I look forward to reading this new book published with the intent to help secular agencies understand how to partner with local faith based communities. While it is clear that we do not always understand each other, we can still appreciate and value the contributions each brings to humanitarian crises.
Meetings upon meetings. It’s been good to be here in Geneva for the UN Consultations. It’s helpful to hear the perspectives of the UN and some of the big players on the Refugee Highway. I’ve had some good personal encounters as well between meetings.
Today the former director of the Red Cross in Ethiopia gave me a gift bag with a large container of Ethiopian honey and Ethiopian coffee beans (best coffee on the planet). Amazing hospitality and kindness.
The Ethiopian Relief an development agency on whose board he now sits would like IAFR to see some of their work and explore opportunities for partnership. I told him that we are stretched pretty thin at the moment and can’t expand – but hopefully we will increase our capacity in the future to take him up on his offer.
Heading to Geneva, Switzerland, today for the annual UN Refugee Agency’s NGO Consultations is his week.
I will be wearing my Ambassadors for Refugees hat (World Evangelical Alliance). I’m especially looking forward to a day of meetings related to partnering with leaders from the refugee and host communities. That is one of IAFR’s sweet spots and I think we have some meaningful contributions to make.
Please pray for me and my IAFR colleague Tim Barnes as we participate in these meetings.
LEAVING THE TABLE
We sat around a table representing expertise and networks related to Human Rights, Humanitarian Response, Creation Care, Peacemaking and Reconciliation, Strategic Diplomacy, Refugees and more. We discovered that our work often overlaps and that there is a need for interdisciplinary responses to these issues. We leave and go our separate ways today with the seeds of collaboration sown. I look forward to seeing what springs to life because we came together this week.
CHALLENGED & ENCOURAGED
I leave feeling the challenge to dream and pursue bigger dreams. I leave encouraged to find brothers and sisters eager to work together in creative new ways.
That’s pretty general, so let me give an example or two… In talking with Chris (Creation Care), we identified the real possibility of helping establish a solar power grid to one of the refugee camps in which IAFR is serving. In talking with Wissam (Human Rights, Geneva), we may have found a way to influence the system so that churches (and other faith communities) might finally get plots on which to build houses of worship in a refugee settlement that presently offers no place for such structures.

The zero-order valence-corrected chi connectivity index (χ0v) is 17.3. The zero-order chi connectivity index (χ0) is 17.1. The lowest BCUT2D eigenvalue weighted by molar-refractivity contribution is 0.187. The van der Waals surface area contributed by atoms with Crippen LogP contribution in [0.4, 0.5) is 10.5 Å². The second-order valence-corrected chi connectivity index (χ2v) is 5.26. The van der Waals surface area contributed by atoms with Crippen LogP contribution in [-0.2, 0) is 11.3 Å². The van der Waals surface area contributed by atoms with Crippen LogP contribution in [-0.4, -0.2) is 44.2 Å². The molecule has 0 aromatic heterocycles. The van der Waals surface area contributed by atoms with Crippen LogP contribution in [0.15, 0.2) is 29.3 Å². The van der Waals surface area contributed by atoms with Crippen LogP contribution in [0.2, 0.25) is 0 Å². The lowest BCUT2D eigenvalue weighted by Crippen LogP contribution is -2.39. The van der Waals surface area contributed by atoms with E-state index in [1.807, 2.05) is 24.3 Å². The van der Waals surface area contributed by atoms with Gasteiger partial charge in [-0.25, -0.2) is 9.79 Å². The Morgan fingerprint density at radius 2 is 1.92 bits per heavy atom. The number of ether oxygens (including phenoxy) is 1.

Now it’s time to train back to NYC and fly back to our respective homes to continue the work.
Thanks to Christine MacMillan, Timothy Goropevsek, Rebecca Olsavska, Wissam al-Saliby, Chris Elisara, Ed Brown, David Boan, Christopher Chou, Michael Mutzner, Albert Hengelaar, Johannes Reimer, Ruth Zhou, Jason Clarke and Deb Fikes for making the time so valuable!
“He leads me beside quiet waters, he refreshes my soul.” Psalm 23:2-3
How fitting to start my day here looking out a dining room window at this peaceful beauty before heading to meetings with a group of dedicated Christians passionate about helping the church engage some of the biggest challenges facing the world today.
We spent the day considering how we can better collaborate in ways that help the church further the life-giving, peace-bringing, and mind-body-soul-healing kingdom of God to a violent, wounded and dying world desperately in need of divine rescue.
We started the day reflecting on Philippians 2 and moved on into discussions about furthering the kingdom of God together with his church through humanitarian service, creation care, refugee engagement, human rights work, advocacy, peace and reconciliation work and diplomacy. It is encouraging to be together with brothers and sisters who God has called to serve in these ways. The world God loves needs the church to fully engage the issues of our days.